Like a rite of passage that must be undertaken by anyone who visits or lives in Sydney, and especially for one who is not of Sydney, a visit to the Opera house kept looming over me. I knew that eventually I would go there, but I was content with seeing the Opera house from a distance, usually from the bus as it crossed the Harbour bridge. I felt that the iconic status of the Opera house was such that one didn’t even need to go up close to it. It’s not like the Eiffel tower, which at least gives you a good view of the surrounding city, and the prices for a concert are not exactly easy on a student’s stipend. I remember going up the steps of the opera house more than a year after I got here, and being not as impressed as I expected. I guess that since there are so few things that are truly symbolic of Australia, and all the charm of the Opera house has been drained out of it merely by being bombarded by images and souvenirs all over the place. I read with interest the battles over the construction of the opera house, and the disputes with the designers and the bad acoustics because of a drastically altered interior design, but it was more of a detached interest rather than an active one. But a couple of weeks back, I was idly looking through the listings in the newspaper –I go through performance listings, vicariously attending the events in the city through reviews and such- and I came across an ad for a performance by Tan Dun. His name didn’t ring a bell, but the ad mentioned that he’d done the soundtrack for “Crouching Tiger, Hidden Dragon”. I’d bought a tape of said movie long back, and the music had helped me while away many an insomnia riddled night. That was good enough for me: the Opera house would finally be visited by me. The performance I would visit was called “The Map”
A digression, now. I have always been interested in maps: my strongest subject in school after English was Geography. I liked making maps and was/am good at reading maps, especially during my stint with the Scouts or on various trekking expeditions in the Himalayas. But of late, my just simmering interest in maps has turned into a full blaze. I am just short of being obsessed. I can pinpoint this to my discovery of the field of psychogeography, which in turn was triggered by the book “The Songlines”, by Bruce Chatwin. I read the book, liked it very much and as I searched the internet for more information about the Songlines, I came across psychogeography. Basically, there are lots of people doing very cool mind bending things with maps and such, and to cut a long story short, I ended up writing an article about it for a local newspaper in Bangalore. Since then, I have followed my interest in maps intermittently, through websites, and google and books. But never through music, at least not until now.
Tan Dun’s The Map was couple of firsts for me. It was the first time I was going to the Opera House. It was the first time I was attending a western music concert. I’d attended one sort of western classical concert in the past (I wrote about it here), but it was more of a fusion thing rather than a pure western classical concert. However Tan Dun’s music can hardly be considered as a traditional western classical piece. For one, the first part of the evening was called “Paper concerto- for paper percussion and orchestra”, and it did have paper ‘instruments’. There were three paper performers, and they played a series of paper articles ranging from huge swaths of paper that hung from the ceiling, paper fans and umbrellas, and even plain pieces of paper that very used in a variety of ways to make noises –crumpling noises, tearing noises, blowing through the paper to make a high pitched whistling noise- all sorts of noises. If I was mildly nonplussed, D. was even more so. She assured me that Tan Dun broke traditions with impunity, and pointed out that placing violinists among the audience was not only irregular but also bizarre. The second part of the evening was even more different. The programme assured us that Tan Dun can be viewed as a practitioner of the ‘Total art work’, where he strives for a synthesis of sight, sound and drama. To this end, he uses multimedia in conjunction with the symphony. The Map sought to juxtapose ancient Chinese ritualistic music and folk art from Tan Dun’s native province of Hunan in China with a more modern exploration of the tunes and emotions with the symphony. It was surreal to see the musicians respond to the melodies generated from a man blowing through a leaf, or play along with the sounds of stones clacking together. Paper made an appearance too, but it was not as explicit as the earlier piece. Each section of The Map, attempted to showcase a different aspect of the rituals and music of an ancient time, and in a sense bring a representation of those melodies and rhythms to the modern world. It’s only now, as I’m writing these words, I realize that the Map was aptly named. It was a representation, an abstract form of an ancient time. And by translating the old tunes into a form that is likely to be appreciated by modern audiences, Tan Dun is ensuring that the rhythms still have their day in the air.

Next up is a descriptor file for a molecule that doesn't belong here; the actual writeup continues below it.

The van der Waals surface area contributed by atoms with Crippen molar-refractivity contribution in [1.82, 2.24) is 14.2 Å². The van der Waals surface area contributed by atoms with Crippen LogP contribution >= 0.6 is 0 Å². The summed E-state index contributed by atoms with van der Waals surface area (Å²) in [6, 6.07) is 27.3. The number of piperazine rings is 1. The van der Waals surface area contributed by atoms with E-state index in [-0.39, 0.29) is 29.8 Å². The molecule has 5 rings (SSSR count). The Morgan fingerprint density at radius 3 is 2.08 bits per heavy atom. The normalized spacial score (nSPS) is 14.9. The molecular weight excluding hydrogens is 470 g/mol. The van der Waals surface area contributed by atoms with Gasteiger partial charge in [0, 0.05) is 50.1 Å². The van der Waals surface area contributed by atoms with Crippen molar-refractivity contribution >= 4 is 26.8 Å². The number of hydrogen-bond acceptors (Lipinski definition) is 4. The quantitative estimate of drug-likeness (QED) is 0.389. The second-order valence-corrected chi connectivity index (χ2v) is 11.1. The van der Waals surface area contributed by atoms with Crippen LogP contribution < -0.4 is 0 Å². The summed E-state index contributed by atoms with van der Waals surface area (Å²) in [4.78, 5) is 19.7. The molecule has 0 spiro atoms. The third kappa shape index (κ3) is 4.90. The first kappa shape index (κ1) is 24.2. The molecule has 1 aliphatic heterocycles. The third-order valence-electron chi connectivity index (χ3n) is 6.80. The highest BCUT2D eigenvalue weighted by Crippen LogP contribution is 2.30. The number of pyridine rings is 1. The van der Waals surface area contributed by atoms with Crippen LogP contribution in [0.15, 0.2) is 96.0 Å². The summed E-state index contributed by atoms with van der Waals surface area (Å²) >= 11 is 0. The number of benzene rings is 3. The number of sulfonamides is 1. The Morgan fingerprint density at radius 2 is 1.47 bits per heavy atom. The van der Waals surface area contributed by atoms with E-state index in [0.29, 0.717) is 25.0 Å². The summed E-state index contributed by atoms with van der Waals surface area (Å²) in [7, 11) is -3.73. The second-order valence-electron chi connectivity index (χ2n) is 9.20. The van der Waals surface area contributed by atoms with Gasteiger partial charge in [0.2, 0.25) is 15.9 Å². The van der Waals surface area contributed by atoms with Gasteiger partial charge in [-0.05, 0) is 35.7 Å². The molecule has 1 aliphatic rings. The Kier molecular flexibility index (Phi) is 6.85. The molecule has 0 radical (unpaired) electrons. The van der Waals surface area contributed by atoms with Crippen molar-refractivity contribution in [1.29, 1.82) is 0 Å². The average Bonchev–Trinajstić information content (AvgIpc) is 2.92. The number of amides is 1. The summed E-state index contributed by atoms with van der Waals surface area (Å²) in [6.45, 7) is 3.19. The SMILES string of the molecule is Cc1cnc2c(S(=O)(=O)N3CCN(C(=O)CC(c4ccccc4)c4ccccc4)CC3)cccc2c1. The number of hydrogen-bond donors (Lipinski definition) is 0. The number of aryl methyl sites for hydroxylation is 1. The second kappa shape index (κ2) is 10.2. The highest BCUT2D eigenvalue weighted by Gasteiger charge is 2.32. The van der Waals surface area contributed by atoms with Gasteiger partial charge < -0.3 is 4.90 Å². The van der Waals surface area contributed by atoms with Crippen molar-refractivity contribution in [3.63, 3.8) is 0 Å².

The essential question in my mind at the end of the performance was-‘ yes, I get the idea, but does it work? Is the music as satisfying as the idea?’ And this is where I have my doubts. There were certain parts of the performance that really sounded cool, and sent shivers down my spine etc etc., but in the end, the ideas took over the music, and music without a melody is alien to my ears. Of course, I could be approaching this in a completely naïve way, especially considering that my knowledge of western classical music is next to nothing. However, the concert gave me a glimpse into another world, an absolutely esoteric world, where music can be woven out of as mundane objects as paper and stone and leaves, and that while the map is not the territory, it is still a guide.